The propagation process of cosmic rays in the Galaxy (GCR) is a critical topic of research towards an understanding of GCR origins and interpretations of recently discovered `anomalous' spectral features like the hardening spectra of many elements starting at a few hundred GeV/n and an increasing positron fraction from about 10 GeV to 300 GeV. Constraints on models of propagation require measurements of secondary species of various kinds, e.g., stable nuclei like boron, or unstable isotopes like Be10, which probe different model parameters. Therefore, a full picture of the propagation process can only be achieved with inputs from more than one experiment.
The Cosmic Ray Energetics And Mass instrument on the International Space Station (ISS-CREAM) is dedicated to measurements of fluxes of GCR elements from protons to Fe nuclei from 1 TeV up to the cosmic-ray `knee'. Data is available from an on-orbit operation that extended for 539 days, where boron fluxes (or boron-to-carbon ratios) could be extracted. The High Energy Light Isotope eXperiment (HELIX) is a magnetic spectrometer that is devoted to measurements of light (up to Ne) isotopes. It is under development and making steady progress towards a summer 2024 high-altitude balloon campaign in Kiruna, Sweden.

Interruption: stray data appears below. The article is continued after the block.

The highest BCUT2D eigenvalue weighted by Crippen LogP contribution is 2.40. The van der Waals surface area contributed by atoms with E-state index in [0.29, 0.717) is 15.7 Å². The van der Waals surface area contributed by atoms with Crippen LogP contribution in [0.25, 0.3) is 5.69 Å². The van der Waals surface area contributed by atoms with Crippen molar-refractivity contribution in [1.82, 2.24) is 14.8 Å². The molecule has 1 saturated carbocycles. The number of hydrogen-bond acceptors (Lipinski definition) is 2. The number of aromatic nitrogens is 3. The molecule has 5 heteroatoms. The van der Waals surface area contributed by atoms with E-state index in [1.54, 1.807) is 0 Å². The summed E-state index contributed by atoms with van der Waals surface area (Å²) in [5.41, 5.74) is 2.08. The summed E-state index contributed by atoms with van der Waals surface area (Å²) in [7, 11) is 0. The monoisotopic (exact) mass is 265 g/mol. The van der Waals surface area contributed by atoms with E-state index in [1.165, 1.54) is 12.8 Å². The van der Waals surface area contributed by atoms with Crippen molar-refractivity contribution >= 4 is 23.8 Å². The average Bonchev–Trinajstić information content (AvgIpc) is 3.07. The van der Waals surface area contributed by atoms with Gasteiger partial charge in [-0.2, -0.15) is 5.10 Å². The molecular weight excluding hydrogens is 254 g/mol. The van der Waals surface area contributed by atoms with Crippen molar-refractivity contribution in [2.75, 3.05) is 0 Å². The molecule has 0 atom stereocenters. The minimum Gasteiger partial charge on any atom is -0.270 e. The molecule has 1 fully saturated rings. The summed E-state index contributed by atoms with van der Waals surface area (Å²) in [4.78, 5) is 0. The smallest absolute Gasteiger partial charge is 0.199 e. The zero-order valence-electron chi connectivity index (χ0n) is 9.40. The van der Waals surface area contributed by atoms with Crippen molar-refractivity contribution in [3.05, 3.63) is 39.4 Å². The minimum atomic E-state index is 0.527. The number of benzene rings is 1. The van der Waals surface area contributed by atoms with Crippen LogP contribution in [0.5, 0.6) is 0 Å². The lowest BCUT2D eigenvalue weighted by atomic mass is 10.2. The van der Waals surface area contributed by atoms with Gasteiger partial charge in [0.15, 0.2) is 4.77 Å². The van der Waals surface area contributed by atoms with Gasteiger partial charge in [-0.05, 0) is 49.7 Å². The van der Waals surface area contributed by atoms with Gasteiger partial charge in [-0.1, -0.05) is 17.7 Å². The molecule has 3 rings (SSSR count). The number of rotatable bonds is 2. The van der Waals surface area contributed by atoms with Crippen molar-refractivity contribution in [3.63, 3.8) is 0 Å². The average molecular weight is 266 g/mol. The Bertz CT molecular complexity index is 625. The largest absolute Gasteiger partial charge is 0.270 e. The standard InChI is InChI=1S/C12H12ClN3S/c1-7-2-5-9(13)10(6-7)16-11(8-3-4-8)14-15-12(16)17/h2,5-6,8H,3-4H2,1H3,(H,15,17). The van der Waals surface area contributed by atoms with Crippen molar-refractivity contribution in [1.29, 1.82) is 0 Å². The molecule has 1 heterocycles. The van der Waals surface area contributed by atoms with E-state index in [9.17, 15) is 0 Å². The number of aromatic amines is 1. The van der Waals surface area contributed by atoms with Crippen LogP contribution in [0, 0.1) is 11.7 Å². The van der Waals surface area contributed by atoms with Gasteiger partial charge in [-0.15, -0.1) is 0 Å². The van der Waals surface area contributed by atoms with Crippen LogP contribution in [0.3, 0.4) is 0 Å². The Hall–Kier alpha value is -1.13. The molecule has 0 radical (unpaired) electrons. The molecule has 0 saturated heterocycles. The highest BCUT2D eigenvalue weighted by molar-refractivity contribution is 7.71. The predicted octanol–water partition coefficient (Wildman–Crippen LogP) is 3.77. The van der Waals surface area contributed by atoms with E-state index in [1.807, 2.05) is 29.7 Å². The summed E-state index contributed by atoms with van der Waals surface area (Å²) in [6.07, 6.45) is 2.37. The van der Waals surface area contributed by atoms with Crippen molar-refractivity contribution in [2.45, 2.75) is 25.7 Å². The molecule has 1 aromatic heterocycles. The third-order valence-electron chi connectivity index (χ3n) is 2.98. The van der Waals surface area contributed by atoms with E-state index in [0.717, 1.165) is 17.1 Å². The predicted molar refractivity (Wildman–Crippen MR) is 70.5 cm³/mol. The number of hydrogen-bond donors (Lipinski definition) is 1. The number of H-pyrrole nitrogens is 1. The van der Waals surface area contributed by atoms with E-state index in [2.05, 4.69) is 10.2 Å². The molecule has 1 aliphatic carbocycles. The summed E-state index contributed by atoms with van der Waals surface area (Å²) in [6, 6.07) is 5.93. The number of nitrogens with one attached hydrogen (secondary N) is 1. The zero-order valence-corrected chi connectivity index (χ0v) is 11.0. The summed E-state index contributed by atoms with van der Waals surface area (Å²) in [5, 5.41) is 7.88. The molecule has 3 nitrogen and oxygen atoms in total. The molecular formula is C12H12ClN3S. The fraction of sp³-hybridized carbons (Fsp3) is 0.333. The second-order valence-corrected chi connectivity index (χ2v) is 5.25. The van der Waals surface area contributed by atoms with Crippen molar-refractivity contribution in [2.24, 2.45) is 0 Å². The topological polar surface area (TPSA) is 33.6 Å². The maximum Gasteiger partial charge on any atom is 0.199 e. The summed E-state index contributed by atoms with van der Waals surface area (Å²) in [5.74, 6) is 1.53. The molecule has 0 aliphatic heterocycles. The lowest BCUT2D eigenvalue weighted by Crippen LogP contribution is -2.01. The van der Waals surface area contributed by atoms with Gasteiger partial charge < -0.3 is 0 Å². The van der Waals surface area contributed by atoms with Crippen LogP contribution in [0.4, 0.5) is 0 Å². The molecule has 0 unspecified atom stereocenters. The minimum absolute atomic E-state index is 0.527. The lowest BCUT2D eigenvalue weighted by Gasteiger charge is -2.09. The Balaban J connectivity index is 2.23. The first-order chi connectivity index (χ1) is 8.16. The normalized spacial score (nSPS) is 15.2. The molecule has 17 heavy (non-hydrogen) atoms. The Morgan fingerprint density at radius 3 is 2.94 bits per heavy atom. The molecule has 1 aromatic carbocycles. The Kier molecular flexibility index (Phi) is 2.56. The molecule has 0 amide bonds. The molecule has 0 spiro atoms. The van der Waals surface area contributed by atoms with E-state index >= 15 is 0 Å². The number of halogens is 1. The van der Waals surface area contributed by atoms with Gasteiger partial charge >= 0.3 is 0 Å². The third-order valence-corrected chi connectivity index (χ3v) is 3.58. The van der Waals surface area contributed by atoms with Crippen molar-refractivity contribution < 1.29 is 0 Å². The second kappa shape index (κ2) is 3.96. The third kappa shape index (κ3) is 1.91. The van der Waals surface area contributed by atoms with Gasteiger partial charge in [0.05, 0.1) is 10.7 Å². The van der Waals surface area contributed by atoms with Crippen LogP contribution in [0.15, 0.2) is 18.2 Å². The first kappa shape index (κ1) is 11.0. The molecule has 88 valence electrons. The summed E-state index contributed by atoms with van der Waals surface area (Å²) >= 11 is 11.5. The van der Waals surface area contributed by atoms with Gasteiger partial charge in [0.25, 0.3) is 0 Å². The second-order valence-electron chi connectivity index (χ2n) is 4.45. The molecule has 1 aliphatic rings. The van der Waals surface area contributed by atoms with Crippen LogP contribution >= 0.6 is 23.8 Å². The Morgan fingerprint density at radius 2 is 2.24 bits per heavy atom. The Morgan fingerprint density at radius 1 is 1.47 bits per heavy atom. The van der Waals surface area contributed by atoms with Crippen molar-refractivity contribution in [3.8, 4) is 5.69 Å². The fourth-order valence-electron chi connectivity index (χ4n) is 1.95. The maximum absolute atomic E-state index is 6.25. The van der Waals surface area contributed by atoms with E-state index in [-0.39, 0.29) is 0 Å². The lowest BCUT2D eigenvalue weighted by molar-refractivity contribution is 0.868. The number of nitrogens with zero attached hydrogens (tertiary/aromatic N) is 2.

I will first present analysis results with the ISS-CREAM instrument with a focus on the measurement of boron-to-carbon ratios. Challenges with the energy calibration of its calorimeter persist throughout the analysis efforts and attempts at a resolution will be discussed. Then I will outline the development, testing, calibration, and performance optimization of the time-of-flight (TOF) system on HELIX. It will also be demonstrated that the TOF system is capable of resolving timing at the level of 50 ps for particles with Z > 3, which is crucial to the success of the HELIX mission.